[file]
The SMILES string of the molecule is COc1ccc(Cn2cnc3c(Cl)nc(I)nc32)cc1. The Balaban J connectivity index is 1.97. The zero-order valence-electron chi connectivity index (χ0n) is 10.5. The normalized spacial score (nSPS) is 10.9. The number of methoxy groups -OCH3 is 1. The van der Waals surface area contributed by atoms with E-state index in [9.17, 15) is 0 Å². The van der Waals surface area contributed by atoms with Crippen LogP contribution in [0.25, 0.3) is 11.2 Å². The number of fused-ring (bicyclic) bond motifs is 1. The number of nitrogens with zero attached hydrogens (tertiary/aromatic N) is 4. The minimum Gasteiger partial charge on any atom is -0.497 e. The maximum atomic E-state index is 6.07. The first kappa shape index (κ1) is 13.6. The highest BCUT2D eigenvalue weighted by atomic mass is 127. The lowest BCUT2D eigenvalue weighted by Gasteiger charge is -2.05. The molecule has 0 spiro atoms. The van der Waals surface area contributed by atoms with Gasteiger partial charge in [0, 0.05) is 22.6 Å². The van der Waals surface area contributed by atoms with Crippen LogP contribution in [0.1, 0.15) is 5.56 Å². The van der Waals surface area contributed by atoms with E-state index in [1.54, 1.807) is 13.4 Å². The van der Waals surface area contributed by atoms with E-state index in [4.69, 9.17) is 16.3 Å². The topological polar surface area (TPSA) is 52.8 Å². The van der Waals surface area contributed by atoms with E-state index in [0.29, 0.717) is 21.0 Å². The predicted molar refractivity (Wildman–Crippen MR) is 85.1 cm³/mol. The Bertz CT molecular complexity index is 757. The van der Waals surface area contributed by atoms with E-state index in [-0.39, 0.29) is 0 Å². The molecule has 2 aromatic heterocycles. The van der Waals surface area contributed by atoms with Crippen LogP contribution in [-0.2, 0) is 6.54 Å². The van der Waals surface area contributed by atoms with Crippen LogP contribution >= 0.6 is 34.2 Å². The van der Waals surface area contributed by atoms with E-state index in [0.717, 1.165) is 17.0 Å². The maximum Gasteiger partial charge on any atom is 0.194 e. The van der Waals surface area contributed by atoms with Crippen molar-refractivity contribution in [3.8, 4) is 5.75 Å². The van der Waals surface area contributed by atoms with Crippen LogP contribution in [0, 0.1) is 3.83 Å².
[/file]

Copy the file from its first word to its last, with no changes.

The SMILES string of the molecule is COc1ccc(Cn2cnc3c(Cl)nc(I)nc32)cc1. The Balaban J connectivity index is 1.97. The zero-order valence-electron chi connectivity index (χ0n) is 10.5. The normalized spacial score (nSPS) is 10.9. The number of methoxy groups -OCH3 is 1. The van der Waals surface area contributed by atoms with E-state index in [9.17, 15) is 0 Å². The van der Waals surface area contributed by atoms with Crippen LogP contribution in [0.25, 0.3) is 11.2 Å². The number of fused-ring (bicyclic) bond motifs is 1. The number of nitrogens with zero attached hydrogens (tertiary/aromatic N) is 4. The minimum Gasteiger partial charge on any atom is -0.497 e. The maximum atomic E-state index is 6.07. The first kappa shape index (κ1) is 13.6. The highest BCUT2D eigenvalue weighted by atomic mass is 127. The lowest BCUT2D eigenvalue weighted by Gasteiger charge is -2.05. The molecule has 0 spiro atoms. The van der Waals surface area contributed by atoms with Gasteiger partial charge in [0, 0.05) is 22.6 Å². The van der Waals surface area contributed by atoms with Crippen LogP contribution in [0.1, 0.15) is 5.56 Å². The van der Waals surface area contributed by atoms with E-state index in [1.54, 1.807) is 13.4 Å². The van der Waals surface area contributed by atoms with E-state index in [4.69, 9.17) is 16.3 Å². The topological polar surface area (TPSA) is 52.8 Å². The van der Waals surface area contributed by atoms with E-state index in [0.29, 0.717) is 21.0 Å². The predicted molar refractivity (Wildman–Crippen MR) is 85.1 cm³/mol. The Bertz CT molecular complexity index is 757. The van der Waals surface area contributed by atoms with E-state index in [-0.39, 0.29) is 0 Å². The molecule has 2 aromatic heterocycles. The van der Waals surface area contributed by atoms with Crippen LogP contribution in [-0.2, 0) is 6.54 Å². The van der Waals surface area contributed by atoms with Crippen LogP contribution >= 0.6 is 34.2 Å². The van der Waals surface area contributed by atoms with E-state index in [0.717, 1.165) is 17.0 Å². The maximum Gasteiger partial charge on any atom is 0.194 e. The van der Waals surface area contributed by atoms with Crippen molar-refractivity contribution in [3.8, 4) is 5.75 Å². The van der Waals surface area contributed by atoms with Crippen LogP contribution in [0, 0.1) is 3.83 Å².